'Liberated' Lamont offers broad vision of taxation: As the Tory party conference opens today, the former Chancellor talks to Donald MacIntyre about loyalty, leadership and policy differences leadership challenges

NORMAN LAMONT makes no bones about wanting, one day, to return to high office. Ask him if he sees himself as a Cabinet member sometime in the future, and he says he has never thought of being a minister as 'the only thing in life' or that to be an MP is not as important as holding office.

He adds: 'I enjoy being part of the House of Commons. I've always regarded that as just as important as holding office. Yes, I would like to hold office in a Cabinet again, but I am quite enjoying the interval.'

And so it would appear. After a weekend in which he has received nearly as much publicity as if he were still Chancellor, and during which he was obliged to deny a Sunday newspaper report that he might trigger a leadership contest next year, he appears remarkably relaxed.

He certainly is not miserable out of office and quotes Shakespeare: 'Life's a jest/ and all things show it./ I thought so once/and now I know it.' He has more time for his family and friends.

He admits to 'a sense of liberation' after his dismissal as Chancellor. He did not take the Environment post John Major offered him instead 'because I was doing the job I wished to do and I didn't wish to do any other job'.

And after 14 years with a ministerial car, he even says he likes travelling on the Tube. He says he gets a 'very warm welcome' from the travelling public. 'The British people are very fair. They may criticise someone in office but once you're out of office, they couldn't be kinder or nicer.'

The same is unlikely to be true of former colleagues. The Tory high command is waiting with frayed nerves for the speech he plans to make to the Bow Group on the same day that his successor, Kenneth Clarke, addresses the Tory conference in Blackpool.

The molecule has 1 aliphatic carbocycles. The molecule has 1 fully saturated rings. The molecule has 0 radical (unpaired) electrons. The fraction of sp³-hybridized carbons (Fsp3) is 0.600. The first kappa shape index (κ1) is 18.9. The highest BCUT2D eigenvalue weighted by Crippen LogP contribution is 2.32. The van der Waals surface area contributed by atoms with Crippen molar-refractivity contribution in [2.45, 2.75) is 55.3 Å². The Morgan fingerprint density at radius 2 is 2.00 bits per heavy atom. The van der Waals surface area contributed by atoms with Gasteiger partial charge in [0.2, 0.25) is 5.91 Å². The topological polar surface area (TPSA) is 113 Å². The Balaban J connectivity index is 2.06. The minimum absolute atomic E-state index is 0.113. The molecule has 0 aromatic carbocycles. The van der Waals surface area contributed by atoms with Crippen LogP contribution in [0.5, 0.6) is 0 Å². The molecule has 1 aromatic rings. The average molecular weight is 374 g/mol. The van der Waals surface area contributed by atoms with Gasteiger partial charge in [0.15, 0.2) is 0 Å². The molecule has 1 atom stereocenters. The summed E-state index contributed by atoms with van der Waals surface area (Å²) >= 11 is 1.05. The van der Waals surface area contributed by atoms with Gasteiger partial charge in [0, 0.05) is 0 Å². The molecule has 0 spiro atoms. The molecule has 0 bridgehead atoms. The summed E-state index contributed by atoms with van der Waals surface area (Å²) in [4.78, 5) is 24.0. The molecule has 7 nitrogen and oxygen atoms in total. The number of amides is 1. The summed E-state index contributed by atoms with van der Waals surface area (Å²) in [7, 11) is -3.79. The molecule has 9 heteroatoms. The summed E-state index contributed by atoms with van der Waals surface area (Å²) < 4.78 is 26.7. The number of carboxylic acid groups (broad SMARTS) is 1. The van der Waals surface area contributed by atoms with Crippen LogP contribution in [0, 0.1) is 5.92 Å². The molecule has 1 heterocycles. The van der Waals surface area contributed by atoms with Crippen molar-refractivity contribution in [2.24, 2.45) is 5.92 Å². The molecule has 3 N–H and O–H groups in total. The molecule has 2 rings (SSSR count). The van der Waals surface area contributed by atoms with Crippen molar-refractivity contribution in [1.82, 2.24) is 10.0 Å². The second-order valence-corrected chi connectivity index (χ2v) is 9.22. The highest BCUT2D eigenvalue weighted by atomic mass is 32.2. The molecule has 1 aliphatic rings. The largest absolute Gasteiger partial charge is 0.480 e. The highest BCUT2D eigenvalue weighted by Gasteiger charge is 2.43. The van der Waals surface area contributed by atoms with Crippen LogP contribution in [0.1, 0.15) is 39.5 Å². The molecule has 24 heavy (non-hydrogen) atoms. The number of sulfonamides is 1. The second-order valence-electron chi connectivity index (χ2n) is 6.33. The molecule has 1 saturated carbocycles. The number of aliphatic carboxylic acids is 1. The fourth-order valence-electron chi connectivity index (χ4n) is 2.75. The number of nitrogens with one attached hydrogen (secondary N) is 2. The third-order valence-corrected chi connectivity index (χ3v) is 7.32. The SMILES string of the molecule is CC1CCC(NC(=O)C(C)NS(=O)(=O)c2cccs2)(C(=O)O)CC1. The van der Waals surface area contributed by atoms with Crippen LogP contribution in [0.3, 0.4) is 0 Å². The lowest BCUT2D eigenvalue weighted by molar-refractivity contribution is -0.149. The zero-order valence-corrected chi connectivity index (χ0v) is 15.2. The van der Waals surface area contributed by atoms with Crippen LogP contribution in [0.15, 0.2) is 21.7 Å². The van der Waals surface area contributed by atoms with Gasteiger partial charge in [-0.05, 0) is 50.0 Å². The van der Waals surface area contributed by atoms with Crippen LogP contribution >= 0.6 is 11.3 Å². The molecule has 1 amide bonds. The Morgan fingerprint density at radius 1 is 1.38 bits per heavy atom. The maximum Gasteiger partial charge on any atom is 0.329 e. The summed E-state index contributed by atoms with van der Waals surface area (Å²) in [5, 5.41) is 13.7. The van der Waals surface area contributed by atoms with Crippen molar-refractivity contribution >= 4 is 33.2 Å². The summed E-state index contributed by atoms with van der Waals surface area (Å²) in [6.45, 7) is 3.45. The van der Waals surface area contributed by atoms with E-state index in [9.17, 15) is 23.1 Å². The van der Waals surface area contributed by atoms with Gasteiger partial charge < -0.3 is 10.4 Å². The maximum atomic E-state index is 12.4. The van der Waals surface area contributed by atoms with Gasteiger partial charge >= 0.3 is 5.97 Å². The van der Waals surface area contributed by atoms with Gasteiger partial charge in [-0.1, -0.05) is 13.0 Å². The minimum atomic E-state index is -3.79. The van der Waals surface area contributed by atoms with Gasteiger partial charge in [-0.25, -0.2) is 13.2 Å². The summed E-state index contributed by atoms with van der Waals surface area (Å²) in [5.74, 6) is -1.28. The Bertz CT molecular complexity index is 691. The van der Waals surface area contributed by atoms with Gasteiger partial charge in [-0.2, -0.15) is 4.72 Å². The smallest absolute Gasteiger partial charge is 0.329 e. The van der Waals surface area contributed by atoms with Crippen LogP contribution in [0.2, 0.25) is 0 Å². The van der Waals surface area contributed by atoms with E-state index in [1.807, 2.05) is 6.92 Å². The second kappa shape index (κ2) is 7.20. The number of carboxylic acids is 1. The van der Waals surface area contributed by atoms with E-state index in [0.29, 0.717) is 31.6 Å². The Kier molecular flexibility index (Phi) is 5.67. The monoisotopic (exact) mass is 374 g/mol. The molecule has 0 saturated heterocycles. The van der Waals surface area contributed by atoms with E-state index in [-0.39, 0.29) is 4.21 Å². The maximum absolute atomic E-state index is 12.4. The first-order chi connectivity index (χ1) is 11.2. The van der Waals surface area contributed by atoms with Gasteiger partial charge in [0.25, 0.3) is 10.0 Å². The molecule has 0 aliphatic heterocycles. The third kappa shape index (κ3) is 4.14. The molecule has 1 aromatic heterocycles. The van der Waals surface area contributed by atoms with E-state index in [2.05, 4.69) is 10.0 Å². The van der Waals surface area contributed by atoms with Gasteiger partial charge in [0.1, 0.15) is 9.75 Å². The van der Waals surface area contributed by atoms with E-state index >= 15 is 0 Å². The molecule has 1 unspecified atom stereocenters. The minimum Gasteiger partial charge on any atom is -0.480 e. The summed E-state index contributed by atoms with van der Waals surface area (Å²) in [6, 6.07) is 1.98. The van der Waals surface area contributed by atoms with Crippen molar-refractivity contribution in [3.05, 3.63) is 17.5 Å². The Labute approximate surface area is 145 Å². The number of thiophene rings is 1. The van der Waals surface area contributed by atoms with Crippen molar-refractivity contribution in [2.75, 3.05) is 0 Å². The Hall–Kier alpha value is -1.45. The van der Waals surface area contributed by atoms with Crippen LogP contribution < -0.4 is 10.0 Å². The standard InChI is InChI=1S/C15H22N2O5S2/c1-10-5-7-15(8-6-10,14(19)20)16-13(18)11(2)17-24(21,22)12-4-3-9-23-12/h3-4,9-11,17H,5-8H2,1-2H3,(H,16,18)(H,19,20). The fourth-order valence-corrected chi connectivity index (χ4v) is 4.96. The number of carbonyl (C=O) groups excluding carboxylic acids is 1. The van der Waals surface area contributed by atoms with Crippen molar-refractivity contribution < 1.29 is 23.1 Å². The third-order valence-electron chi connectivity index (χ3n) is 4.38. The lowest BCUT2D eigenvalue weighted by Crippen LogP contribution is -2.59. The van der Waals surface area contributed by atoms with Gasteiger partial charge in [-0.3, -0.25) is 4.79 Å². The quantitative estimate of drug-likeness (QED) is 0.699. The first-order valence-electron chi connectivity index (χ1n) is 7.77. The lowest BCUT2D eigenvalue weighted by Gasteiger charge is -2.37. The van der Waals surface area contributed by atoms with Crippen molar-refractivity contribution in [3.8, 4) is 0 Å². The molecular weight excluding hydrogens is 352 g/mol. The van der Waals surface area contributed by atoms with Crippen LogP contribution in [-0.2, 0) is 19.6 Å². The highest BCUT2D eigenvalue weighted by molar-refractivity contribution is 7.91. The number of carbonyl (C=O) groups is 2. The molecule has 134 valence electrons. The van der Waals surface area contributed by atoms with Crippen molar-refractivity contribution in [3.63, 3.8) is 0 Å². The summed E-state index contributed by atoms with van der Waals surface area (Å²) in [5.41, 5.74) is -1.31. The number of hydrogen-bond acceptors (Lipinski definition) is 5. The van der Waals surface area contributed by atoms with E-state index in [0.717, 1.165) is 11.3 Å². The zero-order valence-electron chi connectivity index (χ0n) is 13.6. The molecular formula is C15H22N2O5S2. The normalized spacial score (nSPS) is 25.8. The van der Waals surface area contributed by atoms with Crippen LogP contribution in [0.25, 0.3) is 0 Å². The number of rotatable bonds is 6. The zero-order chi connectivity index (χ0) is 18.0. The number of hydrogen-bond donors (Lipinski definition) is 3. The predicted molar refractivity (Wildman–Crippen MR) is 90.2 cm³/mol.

Every intervention he makes, given the turmoil in the party, is radioactive. So how does he see his role? He is not, he insists, the 'crabbed and bitter' figure he keeps reading about in the papers.

'I certainly have no intention of griping or whingeing, but equally I think I have a perfect right to speak out on issues of the day as I see them.'

He does not, he says, want to make personal attacks. But does he now see himself as the leader of the backbench right? To this he will say only that loyalty is 'very important - loyalty to one's party and to the principles of the party too. I have strong views about issues and given the freedom of the back benches I certainly intend to address them.'

Mr Lamont is firm in opposing Baroness Thatcher's idea of a further rule change for leadership challenges. Going out of his way to stress that he did not want a leadership election, that he expected Mr Major to lead the Tory party in the next general election, he pointed out that, if Lady Thatcher had her way, Neville Chamberlain could not have been replaced by Winston Churchill. 'I remember Margaret Thatcher's reluctance to change the rules when she was prime minister and, ironically, if the rules that existed then had been changed to what they are now - and they are very different - there might never have been a leadership challenge against her.'